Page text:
Read the full Near-Miss Report: Engine driver hit in shoulder with strut from auto fire.
“… The vehicle was now fully involved. Access to the involved vehicle was not optimal, causing minor apparatus placement issues. The driver/operator and I discussed where to set the safety zone and proceeded to do so. The driver/operator parked the apparatus in a protective position that closed off the street entirely, allowing us to work safe, free from oncoming traffic. As I was donning my PPE and preparing to go on air from my SCBA, there was an explosion toward the back of the vehicle. Shrapnel flew in my direction, propelling straight toward me. A gas-loaded piston from the back hatch of the car exploded, causing a fair amount of glass and metal to fly in multiple directions. The velocity of the explosion and debris made a whizzing noise as it flew by me. The point of impact of the piston was about 4 inches from my head, slamming against the fire apparatus, leaving a silver-dollar-sized dent. Some of the glass and shrapnel hit my integrated protective eye shields, which were in place, averting significant injury to my head. I did incur some small abrasions and cuts, but nothing life-threatening.”
Read the full Near-Miss Report: Gas Shock Fails Prior to Attacking a Car Fire.
These are just a few of many reports that can be accessed on the Firefighter Near Miss website. Search the word “strut” to access and read more reports like these. There have been numerous cases reported from other sources where firefighters have been injured or experienced close calls as a result of these overheated struts.
Ways to reduce risks from exploding vehicle struts
To reduce exposure to these hazards, it is important that we perform a quick risk analysis prior to attacking a vehicle fire. As firefighters we risk a lot to save a lot. If there are trapped occupants in a burning vehicle, we will take greater risks to save lives. However, when a vehicle is fully involved (total loss) and there are no lives to save, we can afford to take a more cautious approach.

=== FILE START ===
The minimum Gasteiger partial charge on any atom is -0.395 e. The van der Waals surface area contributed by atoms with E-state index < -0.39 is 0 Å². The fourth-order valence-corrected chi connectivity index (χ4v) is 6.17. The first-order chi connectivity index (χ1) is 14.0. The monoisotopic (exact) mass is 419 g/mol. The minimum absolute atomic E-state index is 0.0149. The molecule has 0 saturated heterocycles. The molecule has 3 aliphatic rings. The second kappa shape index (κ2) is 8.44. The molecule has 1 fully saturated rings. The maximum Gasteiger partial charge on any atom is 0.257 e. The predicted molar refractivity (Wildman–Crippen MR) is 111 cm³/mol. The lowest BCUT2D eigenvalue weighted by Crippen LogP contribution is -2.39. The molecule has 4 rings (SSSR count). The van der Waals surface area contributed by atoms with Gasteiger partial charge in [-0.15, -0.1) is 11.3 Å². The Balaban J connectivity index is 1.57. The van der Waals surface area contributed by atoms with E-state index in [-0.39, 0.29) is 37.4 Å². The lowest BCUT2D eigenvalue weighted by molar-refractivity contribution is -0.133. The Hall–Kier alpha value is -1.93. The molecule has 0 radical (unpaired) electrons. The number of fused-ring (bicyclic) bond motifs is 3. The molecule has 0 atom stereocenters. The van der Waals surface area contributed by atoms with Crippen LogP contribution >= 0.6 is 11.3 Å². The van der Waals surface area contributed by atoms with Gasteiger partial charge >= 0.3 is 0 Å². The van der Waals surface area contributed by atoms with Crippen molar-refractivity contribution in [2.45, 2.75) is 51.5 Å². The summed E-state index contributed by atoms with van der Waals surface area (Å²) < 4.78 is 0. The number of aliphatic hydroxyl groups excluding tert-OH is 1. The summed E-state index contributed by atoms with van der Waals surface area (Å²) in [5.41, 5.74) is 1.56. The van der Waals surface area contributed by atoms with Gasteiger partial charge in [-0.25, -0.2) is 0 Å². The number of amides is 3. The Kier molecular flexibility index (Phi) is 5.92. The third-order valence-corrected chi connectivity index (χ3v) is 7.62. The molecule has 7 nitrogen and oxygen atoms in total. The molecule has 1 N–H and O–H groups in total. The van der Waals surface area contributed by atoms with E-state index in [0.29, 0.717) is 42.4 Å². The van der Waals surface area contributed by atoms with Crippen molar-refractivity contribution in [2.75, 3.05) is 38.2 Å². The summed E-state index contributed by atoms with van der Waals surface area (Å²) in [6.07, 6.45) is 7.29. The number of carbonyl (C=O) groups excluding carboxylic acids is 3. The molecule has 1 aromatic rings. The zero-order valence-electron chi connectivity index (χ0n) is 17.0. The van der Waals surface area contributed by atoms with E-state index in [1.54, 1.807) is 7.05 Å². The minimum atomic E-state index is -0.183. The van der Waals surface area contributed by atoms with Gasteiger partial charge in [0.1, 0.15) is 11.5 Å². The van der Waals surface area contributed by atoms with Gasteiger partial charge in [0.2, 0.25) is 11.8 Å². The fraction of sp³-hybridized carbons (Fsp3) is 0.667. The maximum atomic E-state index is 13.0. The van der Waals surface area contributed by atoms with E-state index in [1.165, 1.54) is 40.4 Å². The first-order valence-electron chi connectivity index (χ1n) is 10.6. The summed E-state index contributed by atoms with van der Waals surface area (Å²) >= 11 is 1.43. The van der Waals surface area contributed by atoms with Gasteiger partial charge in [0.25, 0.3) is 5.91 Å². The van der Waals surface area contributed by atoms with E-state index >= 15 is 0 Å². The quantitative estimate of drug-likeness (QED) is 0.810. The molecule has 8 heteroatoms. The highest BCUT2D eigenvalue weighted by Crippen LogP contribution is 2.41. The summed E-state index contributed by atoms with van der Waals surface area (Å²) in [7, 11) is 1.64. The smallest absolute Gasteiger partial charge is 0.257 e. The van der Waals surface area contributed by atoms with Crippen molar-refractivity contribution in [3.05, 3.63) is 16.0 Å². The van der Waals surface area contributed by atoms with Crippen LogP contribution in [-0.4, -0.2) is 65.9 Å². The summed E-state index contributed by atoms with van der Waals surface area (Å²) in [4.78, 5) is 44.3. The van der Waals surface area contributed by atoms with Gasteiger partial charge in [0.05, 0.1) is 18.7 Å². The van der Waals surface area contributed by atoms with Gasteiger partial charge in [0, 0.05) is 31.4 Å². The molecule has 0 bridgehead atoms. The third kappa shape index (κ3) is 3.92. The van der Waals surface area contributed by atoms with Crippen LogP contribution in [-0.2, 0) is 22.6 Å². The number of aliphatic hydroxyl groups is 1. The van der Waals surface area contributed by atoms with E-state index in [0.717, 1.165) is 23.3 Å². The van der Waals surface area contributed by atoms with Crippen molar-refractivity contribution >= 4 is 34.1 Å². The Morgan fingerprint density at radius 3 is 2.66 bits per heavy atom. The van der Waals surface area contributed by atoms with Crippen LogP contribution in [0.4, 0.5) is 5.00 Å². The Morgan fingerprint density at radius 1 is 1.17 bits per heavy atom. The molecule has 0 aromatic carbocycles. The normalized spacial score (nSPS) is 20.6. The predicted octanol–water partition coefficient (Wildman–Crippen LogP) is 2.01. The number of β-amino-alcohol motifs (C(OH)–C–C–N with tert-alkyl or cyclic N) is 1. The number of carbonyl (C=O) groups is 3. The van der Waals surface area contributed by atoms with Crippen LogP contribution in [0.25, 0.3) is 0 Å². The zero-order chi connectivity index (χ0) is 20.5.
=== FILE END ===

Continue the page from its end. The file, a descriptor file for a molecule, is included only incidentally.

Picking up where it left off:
Full turnouts and SCBAs are always a must. Approach upwind and uphill when possible. When appropriate, try to begin extinguishment from a distance to reduce the heat before you approach and access the vehicle. There is no way to tell which direction one of these struts may fly, but it is best to avoid standing directly in front of the vehicle. A 45-degree approach may offer greater protection.
Consider all potential hazards involved in attacking a vehicle fire. Take the time to examine the vehicle and try to eliminate hazards prior to conducting live-fire training in vehicles. Examine the cars and trucks in your station’s parking lot. Look for all the places struts or other hazardous components are used. Discuss these with your crews and identify the most obvious directions an exploding strut could fly when overheated.
Seek out safety-related resources
It is critical that we learn from the lessons of our peers. By reading articles in fire magazines, subscribing to fire service newsletters, attending training, and studying line-of-duty death and near-miss reports, we can minimize the risks we face on a daily basis.
The Firefighter Near Miss Reporting System is a good place to start. Search through thousands of reports submitted by your brothers and sisters in the fire service and learn from their experiences. Sign up for the Report of the Week and share it with your crew. We owe it to ourselves, our crews and our families to make every effort to return home safely after every shift.
About the Author:
Brad Van Ert has 37 years in the fire service. He served for 32 years with the City of Downey (California) Fire Department with over 20 years as a captain. He is now the EMS Division Chief with the Northern Lakes Fire Protection District in Hayden, Idaho. Van Ert earned a bachelor’s degree in occupational studies and a master’s degree in emergency services administration at California State University, Long Beach. He has been an advisor with the IAFC Near-Miss Reporting System since 2005.